Posts tagged ‘ward churchill’

Falling Short of Standards in a Profession with No Standards

Ward Churchill's civil suit to be reinstated to his teaching post is apparently in court.  Churchill is arguing that the nominal reasons for his termination (mostly shoddy academic work) were not alone enough to have normally justified his termination, and that he was in fact fired for his remarks about 9/11.  This is an important distinction, because tenured professors can generally not be fired for exercise of first amendment rights, no matter how wacky their statements.

In a post that spawned a number of angry emails, I actually said I thought Churchill was fired improperly.  There is plenty of evidence that the Native American studies department at Colorado, and gender/racial studies departments in general, have never enforced any sort of academic rigor, and it is hypocritical to suddenly discover such rigor for this case.  Churchill has been rewarded and promoted historically for much of the same work he is nominally getting fired for now.  Further, examples are legion of heads of various elite university racial and gender studies departments who exercise the same or less academic rigor as Churchill but whom no one is criticizing.   As I mention in my earlier post, Cal State Long Beach hired a paranoid schizophrenic who had served prison time for beating and torturing two women as the head of their Black Studies department.

Frankly, Colorado is getting exactly what they hired.  They weren't looking for a research mastermind.  They were looking for a politically correct hire to fill a void and create a department that made them look nice and progressive on paper.  And that is exactly what they got.

Update: Here is a good example of the academic standards in many racial and gender studies departments, where political activism substitutes for scholarship.  Churchill, by being slack on his research work and publishing but making high-profile and incendiary statements in public, was merely following the template of many such department heads.

These Are Trained Professionals: Don't Try This In Your Own Home

Three Duke professors, two of whom were members of the infamous group of 88 who advocated a presumption of guilt for the lacrosse players in the Duke non-rape case, have written their own self-serving version of history in an "academic" magazine.  The funniest part is where they claim that only trained experts like themselves are qualified to discuss any subject once the race card has been played:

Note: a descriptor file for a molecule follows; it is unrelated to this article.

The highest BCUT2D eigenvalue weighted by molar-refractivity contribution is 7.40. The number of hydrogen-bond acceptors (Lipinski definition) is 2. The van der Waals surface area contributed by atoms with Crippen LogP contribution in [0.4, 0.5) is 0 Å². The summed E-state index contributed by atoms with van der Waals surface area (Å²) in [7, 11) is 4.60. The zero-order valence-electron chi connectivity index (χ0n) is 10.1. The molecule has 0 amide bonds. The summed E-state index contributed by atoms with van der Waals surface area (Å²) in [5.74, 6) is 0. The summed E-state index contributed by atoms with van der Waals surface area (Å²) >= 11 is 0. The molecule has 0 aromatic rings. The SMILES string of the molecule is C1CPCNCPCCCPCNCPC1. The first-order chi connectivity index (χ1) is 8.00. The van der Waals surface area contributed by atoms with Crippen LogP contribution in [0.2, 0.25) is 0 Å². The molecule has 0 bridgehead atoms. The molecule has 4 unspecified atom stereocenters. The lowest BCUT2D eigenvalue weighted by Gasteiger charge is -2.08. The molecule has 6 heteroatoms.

"the most extreme marginalization was reserved for the faculty
whose professional expertise made them most competent to engage the
discourses on race and gender unleashed by the inaugurating incident
"” scholars of African American and women's studies. Instead, administrators,
like the bloggers themselves, operated under the assumption that
everyone was an expert on matters of race and gender, while actually existing academic expertise was recast as either bias or a commitment to preconceived notions about the legal case.
Some
faculty thus found themselves in the unenviable position of being the
targets of public discourse (and disparaged for their expertise on race
and gender) without being legitimate participants in it."

Beyond the hilarity of such a claim on its face, how does such a self-serving discussion meet the editorial standards of any academic publication?  For though they claim to have "professional expertise,"  all they really accomplish is to reinforce my impression that the social sciences in general, and racial/gender studies departments in particular, have the lowest academic standards of any group on modern campuses.  KC Johnson goes on to sample some of the outright mistakes, outrageous (and unproven) claims, and general lack of sourcing and footnoting that would likely have gotten them laughed out of most any university department with actual standards.  As I wrote about the Ward Churchill affair:

And, in fact, in the rush to build ethnic studies programs, a lot of
people of very dubious qualifications were given tenure, often based
more on ethnic credibility and political activism than any academic
qualifications.  Hell, Cal State Long Beach hired a paranoid schizophrenic
who had served prison time for beating and torturing two women as the
head of their Black Studies department.  And universities like UC
patted themselves on their politically correct backs for these hirings.

I could go out tomorrow and find twenty tenured professors of
ethnic/racial/gender studies in state universities whose academic
credentials are at least as bad as Churchill's and whom no one would dare fire.  This has nothing to do with Churchill's academic work or its quality.  UC is getting exactly what it expected when it tenured him.

I Don't Think He Understands

The Colorado faculty is going apeshit because the state has proposed making Bruce Benson, a Colorado oilman-Republican, who *gasp* only has a paltry BA degree, head of the University of Colorado system.  To a large extent, folks are going nuts largely because he has different politics than 97% of the faculty and because he has actually done something productive in his life.  However, not being able to say this out loud  (we're a government body so we are not supposed to have political tests, wink wink) his lack of an advanced degree has become the centerpiece of the opposition.